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Category: Robert Farley

The Authentic Face of the Right…

[ 33 ] June 5, 2011 |

Shorter Glenn Harlan Reynolds: The non-violence of public employee unions is evidence that they lack commitment.

And verbatim:

In fact, it made them so formidable that they were able to put together unions solid enough to send the industries they depended on overseas, where labor was more tractable, because the bosses weren’t willing to face the headache of trying to get rid of the unions, and couldn’t afford to pay the wages the unions, with their toughness, had managed to extract.

As Glenn undoubtedly knows, labor overseas was most often more “tractable” because of violent state suppression of independent, organized labor movements. But of course, we know that state violence is completely acceptable when conducted in service of capital…

Queen City 1848

[ 2 ] June 4, 2011 |

Check out this groovy photograph of Cincinnati from 1848. Taken from the Kentucky side of the Ohio.  Story here.

The Inevitable…

[ 32 ] June 4, 2011 |

Let me outsource my Hitchens commentary to Phil Nugent…

For this, Hitchens gives Chomsky a sound, blunt bashing upside his pointy little head, which is what Chomsky deserves and what Hitchens is good for, The one problematic thing about the essay is that, when a man goes so far in damning another man as a fool and a churl and a sanctimonious bullshit artist, it seems an odd thing for him to fail to acknowledge that he once strove to identify himself as that very man’s greatest defender and ideological ally. “Chomsky,” Hitchens writes, “still enjoys some reputation both as a scholar and a public intellectual.” Fifteen or more years ago, Hitchens was writing articles in which he had nothing but harsh words for those who failed to recognize what he then saw as Chomsky’s towering stature as a public intellectual, and lamented the fact that someone he now regards as on the level with an apocalyptic street crazy wasn’t at the head of the rolodex of whoever was booking Nightline.Back in the ’80s. he wrote a ferocious defense of Chomsky after his hero was attacked for allowing an essay he’d written in defense of free speech to be used as an introduction to a book by the French Holocaust denier Robert Faurisson. The situation was complicated, to put it mildly, but Hitchens’s approach was characteristic: he held Chomsky up as a hero who could do no wrong while excoriating everyyone who found fault with him as a propagandist stooge. And this was in the days when Chomsky regularly issued political pronouncements that were… well, consistent with what he often says today. It’s not as if there’s any question of who moved…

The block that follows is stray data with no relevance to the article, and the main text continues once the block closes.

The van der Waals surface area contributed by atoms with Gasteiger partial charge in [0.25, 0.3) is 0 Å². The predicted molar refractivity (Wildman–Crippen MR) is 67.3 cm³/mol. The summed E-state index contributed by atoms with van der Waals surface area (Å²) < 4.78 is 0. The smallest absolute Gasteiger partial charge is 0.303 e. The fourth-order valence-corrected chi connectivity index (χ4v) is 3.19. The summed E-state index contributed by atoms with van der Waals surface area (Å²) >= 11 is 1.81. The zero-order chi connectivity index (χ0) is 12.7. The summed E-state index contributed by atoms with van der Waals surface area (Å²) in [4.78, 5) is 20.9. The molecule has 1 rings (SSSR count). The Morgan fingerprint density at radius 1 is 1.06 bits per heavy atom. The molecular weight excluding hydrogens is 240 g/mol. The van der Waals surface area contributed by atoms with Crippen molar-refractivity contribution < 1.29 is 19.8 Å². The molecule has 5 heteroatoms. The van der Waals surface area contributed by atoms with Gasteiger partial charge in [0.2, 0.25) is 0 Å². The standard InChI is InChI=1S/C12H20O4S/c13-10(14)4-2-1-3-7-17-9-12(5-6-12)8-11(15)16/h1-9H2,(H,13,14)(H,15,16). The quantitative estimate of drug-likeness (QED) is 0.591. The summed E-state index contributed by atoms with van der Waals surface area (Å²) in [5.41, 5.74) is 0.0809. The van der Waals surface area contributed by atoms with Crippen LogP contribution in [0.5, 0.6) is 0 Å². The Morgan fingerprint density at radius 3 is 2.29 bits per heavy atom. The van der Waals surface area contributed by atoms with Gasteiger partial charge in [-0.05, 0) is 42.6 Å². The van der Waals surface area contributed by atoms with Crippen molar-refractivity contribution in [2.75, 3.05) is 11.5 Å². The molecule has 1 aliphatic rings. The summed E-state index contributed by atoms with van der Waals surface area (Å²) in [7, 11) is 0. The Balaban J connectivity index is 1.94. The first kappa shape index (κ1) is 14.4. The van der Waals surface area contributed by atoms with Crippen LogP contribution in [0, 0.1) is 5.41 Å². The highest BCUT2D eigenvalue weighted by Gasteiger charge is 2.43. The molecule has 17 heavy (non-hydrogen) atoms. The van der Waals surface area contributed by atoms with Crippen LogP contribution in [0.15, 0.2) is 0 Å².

I think the common thread running through the decades of Hitchens’s political writing is the thrill he gets out of taking the most extreme moralistic (as opposed to moral) position possible, for the chief purpose of then condemning as many people as possible for being too cowardly, weak-kneed, short-sighted, whatever, to go as far as you have. When Hitchens was younger and the thought of international terrorism upending Manhattan a paranoid fantasy, the best way to have fun doing this was to assail the conservative ruling classes, in the manner of Chomsky and Gore Vidal (who Hitchens also once regarded as a master and supreme example of the politically engaged man of letters, and who he has since thrown on the compost heap with Chomsky and Michael Moore.) At his peak of inspired, empty, self-glorifying rhetoric, he was able to spend an entire book painting Mother Teresa as his moral inferior. But around September 2001, Hitchens was at an age, and the world was at a place, where it seemed more promising to start denouncing people who weren’t as pro-American or who were too soft on terrorism. It must have helped that, given Hitchens’s notion of cool, it must have been a lot easier for him to fall in love with George W. Bush than with a tacky, soft-hearted hillbilly like Bill Clinton–someone who I suspect Hitchens, like a lot of people Clinton’s age in politics and the media, could never forgive for having become the first Boomer-Generation President of the United States, when it was so clear that Bubba was not the man these worthies could accept as more deserving than they of the title…